Dapagliflozin And Prevention of Adverse-outcomes in Heart Failure includes patients with and without type 2 diabetes, although the topline results did not specify if results were similar in these 2 populations.
AstraZeneca announced today that the sodium glucose co-transporter 2 (SGLT2) inhibitor dapagliflozin, sold as Farxiga, met the primary composite end point for patients enrolled in Dapagliflozin And Prevention of Adverse-outcomes in Heart Failure (DAPA-HF), a phase 3 heart failure outcomes trial that explored whether the therapy that has reshaped care for type 2 diabetes (T2D) could do the same in heart failure.
DAPA-HF found that the SGLT2 inhibitor significantly reduced the risk of cardiovascular death or worsening of heart failure in patients with reduced ejection fraction (HFrEF) when added to standard of care, according to a statement from the drug maker. Notably, the 4744 patients randomized for the study include those with and without T2D.1
Worsening of heart failure is defined as hospitalization or an equivalent event, such as an urgent heart failure visit, according to a trial design paper appearing earlier this year in the European Journal of Cardiology.1 The topline results announced today do not specify if dapagliflozin’s effects on heart failure were similar in both populations; those results will be presented soon.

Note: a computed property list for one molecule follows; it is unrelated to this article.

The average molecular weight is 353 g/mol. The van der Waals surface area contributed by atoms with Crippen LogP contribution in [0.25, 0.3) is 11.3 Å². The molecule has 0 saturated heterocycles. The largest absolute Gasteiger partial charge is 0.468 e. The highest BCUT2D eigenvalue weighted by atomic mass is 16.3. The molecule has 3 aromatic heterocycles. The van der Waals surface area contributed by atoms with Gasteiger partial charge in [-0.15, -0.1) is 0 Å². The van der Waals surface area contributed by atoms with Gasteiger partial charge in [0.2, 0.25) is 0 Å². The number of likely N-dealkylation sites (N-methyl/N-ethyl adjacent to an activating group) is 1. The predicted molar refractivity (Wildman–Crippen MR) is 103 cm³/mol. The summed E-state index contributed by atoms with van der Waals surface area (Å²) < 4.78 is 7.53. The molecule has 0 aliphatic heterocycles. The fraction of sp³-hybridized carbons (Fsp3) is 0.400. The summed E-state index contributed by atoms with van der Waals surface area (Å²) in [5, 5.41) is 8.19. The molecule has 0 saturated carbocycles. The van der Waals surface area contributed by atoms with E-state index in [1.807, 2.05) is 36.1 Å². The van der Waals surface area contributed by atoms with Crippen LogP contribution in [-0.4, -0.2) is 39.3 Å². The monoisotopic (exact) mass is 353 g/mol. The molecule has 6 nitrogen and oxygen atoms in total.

“With the DAPA-HF trial, FARXIGA becomes the first in its class to demonstrate efficacy and safety data for the treatment of patients with heart failure, with and without type 2 diabetes, on top of standard of care,” said Mene Pangalos, PhD, executive vice president, BioPharmaceuticals Research and Development at AstraZeneca.
“Today, half of heart failure patients will die within 5 years of diagnosis and it remains one of the leading causes of hospitalization. We look forward to discussing the results of DAPA-HF with health authorities as soon as possible,” he said.
Heart Failure: the Next Frontier for SGLT2 Class
Nearly 4 years ago, the diabetes care community was stunned when results from the EMPA-REG OUTCOME trial for empagliflozin (Jardiance, Eli Lilly/Boehringer Ingelheim) showed that the SGLT2 inhibitor was not only safe for T2D patients but in fact reduced the risk of cardiovascular death. AstraZeneca then added a second primary end point to its cardiovascular outcomes trial, DECLARE-TIMI 58, and results released in November 2018 showed that dapagliflozin significantly reduced the risk of hospitalization for heart failure.
In fact, across all 3 cardiovascular outcomes trials for SGLT2 inhibitors (the third being CANVAS for Janssen’s canagliflozin), much of the SGLT2 class effect appears driven by the drugs’ cardioprotective effects in heart failure, which has prompted the American College of Cardiology to encourage its members to prescribe the drugs for their patients. There has been a new wave of heart failure outcomes trials that could lead to new indications beyond T2D. Two other trials, DELIVER and DETERMINE, are studying dapagliflozin in heart failure patients with preserved ejection fraction (HFpEF).
Empagliflozin is being studied in patients with and without T2D the EMPEROR trials (EMPEROR-Preserved, EMPEROR-Reduced); in late June, the drug’s sponsors announced FDA had granted fast-track designation for a heart failure indication to allow for expedited review, although results from those trials are not expected until June 2020.